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Gay San Francisco: Eyewitness Drummer                 91
             dian customs in a dragnet chronicled in The New Yorker, October 3,
             1994.) With the 1984 startup of her The Power Exchange, A Newsleather
             for Women, Pat, perhaps feeling isolated in Richmond Hill, New York,
             generously signed off her long June 20 letter with: “ . . . if it wasn’t for your
             work, I’d feel impoverished. There were a lot of times when . . . a Jack Frit-
             scher story renewed my optimism  . . . . I’d like to put you on the comp list
             for the Newsleather.”
                Of course, her words pleased me as much as did her return to live and
             work in San Francisco, appearing in a back-to-back reading with me at
             Karen Mendelsohn’s September 1989 QSM Conference; speaking during
             Leather Week 1993 with Robin Sweeney, April Miller, Nicola Ginzler,
             and Lydia Steptoe at venues as outre as the men’s sex club, Eros; and
             entertaining at the Women’s Building Benefit for the Spanner Defense
             Fund, with music by Gayle Rubin.
                Supporting inclusive camaraderie, on December 26, 2001, I mailed
             Patrick Califia a copy of one of my new Palm Drive Video leather docu-
             mentaries about the Folsom Street Fair; and, because we have been so
             frequently connected through the years, I invited him to write an histori-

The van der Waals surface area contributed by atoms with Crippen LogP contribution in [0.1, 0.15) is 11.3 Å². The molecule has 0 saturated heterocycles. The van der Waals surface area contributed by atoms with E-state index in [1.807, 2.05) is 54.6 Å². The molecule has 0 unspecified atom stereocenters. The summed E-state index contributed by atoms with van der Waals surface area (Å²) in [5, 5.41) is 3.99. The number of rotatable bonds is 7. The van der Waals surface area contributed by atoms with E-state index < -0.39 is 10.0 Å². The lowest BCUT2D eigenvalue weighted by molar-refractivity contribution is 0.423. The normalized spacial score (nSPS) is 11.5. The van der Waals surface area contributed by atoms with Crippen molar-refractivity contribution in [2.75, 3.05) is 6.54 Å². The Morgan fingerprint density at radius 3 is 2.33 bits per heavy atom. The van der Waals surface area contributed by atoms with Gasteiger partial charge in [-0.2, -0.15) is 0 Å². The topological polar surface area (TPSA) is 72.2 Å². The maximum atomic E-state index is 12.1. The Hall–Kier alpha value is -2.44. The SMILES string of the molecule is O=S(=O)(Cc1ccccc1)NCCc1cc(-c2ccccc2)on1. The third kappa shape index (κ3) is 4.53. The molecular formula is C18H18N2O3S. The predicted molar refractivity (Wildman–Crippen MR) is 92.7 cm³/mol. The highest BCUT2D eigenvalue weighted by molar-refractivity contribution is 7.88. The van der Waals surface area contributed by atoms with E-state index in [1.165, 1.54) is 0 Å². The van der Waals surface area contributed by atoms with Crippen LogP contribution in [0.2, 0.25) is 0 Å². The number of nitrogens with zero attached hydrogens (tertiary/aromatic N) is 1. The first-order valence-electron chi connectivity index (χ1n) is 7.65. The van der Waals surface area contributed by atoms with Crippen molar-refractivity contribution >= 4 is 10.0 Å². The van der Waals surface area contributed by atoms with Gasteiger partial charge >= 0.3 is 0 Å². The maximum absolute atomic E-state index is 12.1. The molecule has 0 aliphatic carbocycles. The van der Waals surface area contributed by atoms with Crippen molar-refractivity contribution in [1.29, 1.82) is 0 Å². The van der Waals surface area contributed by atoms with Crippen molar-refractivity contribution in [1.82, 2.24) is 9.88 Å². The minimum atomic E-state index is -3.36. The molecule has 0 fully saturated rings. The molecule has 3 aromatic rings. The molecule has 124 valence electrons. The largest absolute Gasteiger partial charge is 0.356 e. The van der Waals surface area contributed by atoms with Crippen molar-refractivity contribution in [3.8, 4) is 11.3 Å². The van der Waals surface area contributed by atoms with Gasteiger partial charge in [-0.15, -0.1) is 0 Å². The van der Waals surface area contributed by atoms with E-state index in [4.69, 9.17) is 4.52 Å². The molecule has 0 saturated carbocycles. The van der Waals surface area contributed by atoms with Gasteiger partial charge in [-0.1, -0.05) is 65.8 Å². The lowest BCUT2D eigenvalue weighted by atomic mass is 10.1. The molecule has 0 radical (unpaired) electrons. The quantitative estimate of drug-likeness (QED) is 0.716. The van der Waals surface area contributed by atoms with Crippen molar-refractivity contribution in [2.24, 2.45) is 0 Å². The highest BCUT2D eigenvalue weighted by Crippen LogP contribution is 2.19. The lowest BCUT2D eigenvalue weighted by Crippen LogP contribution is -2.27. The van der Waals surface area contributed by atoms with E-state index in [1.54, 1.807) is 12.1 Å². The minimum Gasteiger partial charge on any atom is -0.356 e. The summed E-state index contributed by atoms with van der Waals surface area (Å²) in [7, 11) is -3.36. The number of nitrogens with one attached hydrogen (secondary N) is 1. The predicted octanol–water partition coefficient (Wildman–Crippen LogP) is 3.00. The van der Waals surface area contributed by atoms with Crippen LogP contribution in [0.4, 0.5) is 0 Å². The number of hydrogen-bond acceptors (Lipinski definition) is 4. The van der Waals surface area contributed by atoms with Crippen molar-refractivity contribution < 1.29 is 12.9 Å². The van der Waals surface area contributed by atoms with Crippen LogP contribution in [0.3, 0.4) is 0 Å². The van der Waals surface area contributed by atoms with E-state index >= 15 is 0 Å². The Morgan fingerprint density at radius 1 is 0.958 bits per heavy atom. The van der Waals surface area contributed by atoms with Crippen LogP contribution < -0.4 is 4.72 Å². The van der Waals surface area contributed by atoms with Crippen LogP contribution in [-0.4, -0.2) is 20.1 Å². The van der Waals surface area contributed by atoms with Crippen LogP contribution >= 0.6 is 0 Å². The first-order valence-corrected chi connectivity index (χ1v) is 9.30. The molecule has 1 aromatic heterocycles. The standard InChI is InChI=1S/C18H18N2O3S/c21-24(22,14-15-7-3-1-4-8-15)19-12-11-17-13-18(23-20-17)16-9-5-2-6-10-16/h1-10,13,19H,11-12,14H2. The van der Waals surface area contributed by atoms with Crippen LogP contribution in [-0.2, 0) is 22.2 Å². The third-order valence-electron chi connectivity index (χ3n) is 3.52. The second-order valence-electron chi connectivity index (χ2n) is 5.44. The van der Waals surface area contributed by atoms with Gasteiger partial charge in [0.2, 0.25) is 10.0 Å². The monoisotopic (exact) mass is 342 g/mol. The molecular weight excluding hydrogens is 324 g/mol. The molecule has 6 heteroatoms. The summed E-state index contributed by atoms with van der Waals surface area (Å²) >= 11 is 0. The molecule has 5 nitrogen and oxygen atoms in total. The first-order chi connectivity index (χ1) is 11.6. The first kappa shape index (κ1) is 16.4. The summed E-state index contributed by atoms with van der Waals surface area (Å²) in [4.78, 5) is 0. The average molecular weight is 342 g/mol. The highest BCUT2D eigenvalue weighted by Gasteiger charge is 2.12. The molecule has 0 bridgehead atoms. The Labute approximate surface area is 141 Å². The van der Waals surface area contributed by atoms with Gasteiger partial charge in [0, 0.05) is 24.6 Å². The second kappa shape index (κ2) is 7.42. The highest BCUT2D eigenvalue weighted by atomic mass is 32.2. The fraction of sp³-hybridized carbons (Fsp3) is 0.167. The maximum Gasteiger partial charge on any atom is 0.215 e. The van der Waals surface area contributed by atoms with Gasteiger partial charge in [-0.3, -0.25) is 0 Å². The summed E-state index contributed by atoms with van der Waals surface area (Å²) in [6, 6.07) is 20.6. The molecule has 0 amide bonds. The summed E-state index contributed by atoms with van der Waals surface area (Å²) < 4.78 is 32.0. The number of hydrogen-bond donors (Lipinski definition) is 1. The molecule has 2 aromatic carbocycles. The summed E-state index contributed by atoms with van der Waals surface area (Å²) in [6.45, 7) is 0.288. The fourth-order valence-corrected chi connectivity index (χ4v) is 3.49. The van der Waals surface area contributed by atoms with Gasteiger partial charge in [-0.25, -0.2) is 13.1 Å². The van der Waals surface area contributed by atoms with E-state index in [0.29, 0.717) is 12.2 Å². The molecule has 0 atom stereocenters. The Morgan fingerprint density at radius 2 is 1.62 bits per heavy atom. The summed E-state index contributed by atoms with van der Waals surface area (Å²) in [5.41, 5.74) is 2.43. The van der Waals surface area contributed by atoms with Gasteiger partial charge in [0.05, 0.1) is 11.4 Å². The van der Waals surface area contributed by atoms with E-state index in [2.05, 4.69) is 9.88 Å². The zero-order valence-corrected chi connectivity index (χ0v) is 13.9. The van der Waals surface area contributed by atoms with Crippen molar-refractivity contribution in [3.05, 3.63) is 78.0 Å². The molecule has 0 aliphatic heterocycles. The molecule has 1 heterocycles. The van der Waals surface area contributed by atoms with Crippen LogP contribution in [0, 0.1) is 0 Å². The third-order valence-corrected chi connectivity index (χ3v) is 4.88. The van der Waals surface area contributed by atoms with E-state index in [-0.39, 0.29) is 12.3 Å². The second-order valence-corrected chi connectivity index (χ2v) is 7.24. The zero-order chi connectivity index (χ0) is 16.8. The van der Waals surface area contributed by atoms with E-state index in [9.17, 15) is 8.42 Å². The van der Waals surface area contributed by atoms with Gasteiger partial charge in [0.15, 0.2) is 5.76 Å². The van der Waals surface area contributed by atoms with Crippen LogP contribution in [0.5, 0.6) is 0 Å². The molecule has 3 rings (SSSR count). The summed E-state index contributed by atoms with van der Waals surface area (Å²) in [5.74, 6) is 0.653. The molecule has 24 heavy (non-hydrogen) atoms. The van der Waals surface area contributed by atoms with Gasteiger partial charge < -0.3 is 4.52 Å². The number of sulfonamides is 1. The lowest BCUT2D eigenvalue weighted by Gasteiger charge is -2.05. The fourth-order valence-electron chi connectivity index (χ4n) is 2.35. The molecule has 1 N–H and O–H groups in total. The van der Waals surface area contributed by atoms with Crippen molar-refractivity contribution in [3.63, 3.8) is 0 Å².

cal essay for Gay San Francisco: Eyewitness Drummer. Early on, Califia had
             exhibited the drive and talent that would make her the San Francisco edi-
             tor of The Advocate; so in the byzantine drama when I was exiting Drum-
             mer in late 1979, I proposed to Drummer art director Al Shapiro (who was
             negotiating between publisher Embry and me) that Califia follow me as
             editor of Drummer, because I thought she authored a good calling card
             in her article, “A Secret Side of Lesbian Sexuality” in The Advocate #238,
             December 1979 (!). However, I had no power, and gender separatism
             on every side scotched the concept which was further trampled by the
             Machiavellian John Rowberry who would have knifed Eve Harrington to
             get himself temporarily hired as “assignment editor” of Drummer 31 to
             Drummer 39 for the year 1980 during which no actual “editor in chief”
             was hired to replace me.
                So, torching myths, and inviting Califia into the  Gay San Fran-
             cisco tent in 2001, I had my reasons precisely connected to the history
             of my editorial direction of Drummer. We’ve had our, our . . . six degrees
             of relationship? exchanging Solstice and Beltane greeting cards . . . how
             many decades now? She with her Mormon SLC BDSM FTM, and I with
             my Catholic stories of homomasculine Platonism, muscle worship, and
             shapeshifting Irish she/he’s.
                One might say: Fritscher and Califia both began in sex and set about
             intellectually changing S&M.
                 In one of Patrick Califia’s books, I don’t recall which one, he dubbed
             me a “prophet of homomasculinity” which is the clarion keyword defin-

           ©Jack Fritscher, Ph.D., All Rights Reserved—posted 05-05-2017
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